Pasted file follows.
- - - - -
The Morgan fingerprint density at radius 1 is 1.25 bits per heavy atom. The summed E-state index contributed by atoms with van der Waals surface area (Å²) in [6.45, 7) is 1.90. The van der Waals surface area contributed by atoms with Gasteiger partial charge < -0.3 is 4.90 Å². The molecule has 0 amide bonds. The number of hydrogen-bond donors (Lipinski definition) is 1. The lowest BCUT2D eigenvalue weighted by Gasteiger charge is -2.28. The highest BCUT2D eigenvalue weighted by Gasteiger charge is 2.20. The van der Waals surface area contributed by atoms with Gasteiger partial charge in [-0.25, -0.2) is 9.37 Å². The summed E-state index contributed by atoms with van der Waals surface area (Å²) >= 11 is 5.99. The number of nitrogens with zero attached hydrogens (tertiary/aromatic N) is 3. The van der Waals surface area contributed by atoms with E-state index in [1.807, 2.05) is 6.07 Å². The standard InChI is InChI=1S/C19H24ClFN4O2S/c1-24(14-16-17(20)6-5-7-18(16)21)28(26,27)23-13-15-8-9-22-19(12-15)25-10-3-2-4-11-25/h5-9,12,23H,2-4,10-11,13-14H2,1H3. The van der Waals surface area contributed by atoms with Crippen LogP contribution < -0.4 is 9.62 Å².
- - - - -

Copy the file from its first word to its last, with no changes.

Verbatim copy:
The Morgan fingerprint density at radius 1 is 1.25 bits per heavy atom. The summed E-state index contributed by atoms with van der Waals surface area (Å²) in [6.45, 7) is 1.90. The van der Waals surface area contributed by atoms with Gasteiger partial charge < -0.3 is 4.90 Å². The molecule has 0 amide bonds. The number of hydrogen-bond donors (Lipinski definition) is 1. The lowest BCUT2D eigenvalue weighted by Gasteiger charge is -2.28. The highest BCUT2D eigenvalue weighted by Gasteiger charge is 2.20. The van der Waals surface area contributed by atoms with Gasteiger partial charge in [-0.25, -0.2) is 9.37 Å². The summed E-state index contributed by atoms with van der Waals surface area (Å²) >= 11 is 5.99. The number of nitrogens with zero attached hydrogens (tertiary/aromatic N) is 3. The van der Waals surface area contributed by atoms with E-state index in [1.807, 2.05) is 6.07 Å². The standard InChI is InChI=1S/C19H24ClFN4O2S/c1-24(14-16-17(20)6-5-7-18(16)21)28(26,27)23-13-15-8-9-22-19(12-15)25-10-3-2-4-11-25/h5-9,12,23H,2-4,10-11,13-14H2,1H3. The van der Waals surface area contributed by atoms with Crippen LogP contribution < -0.4 is 9.62 Å².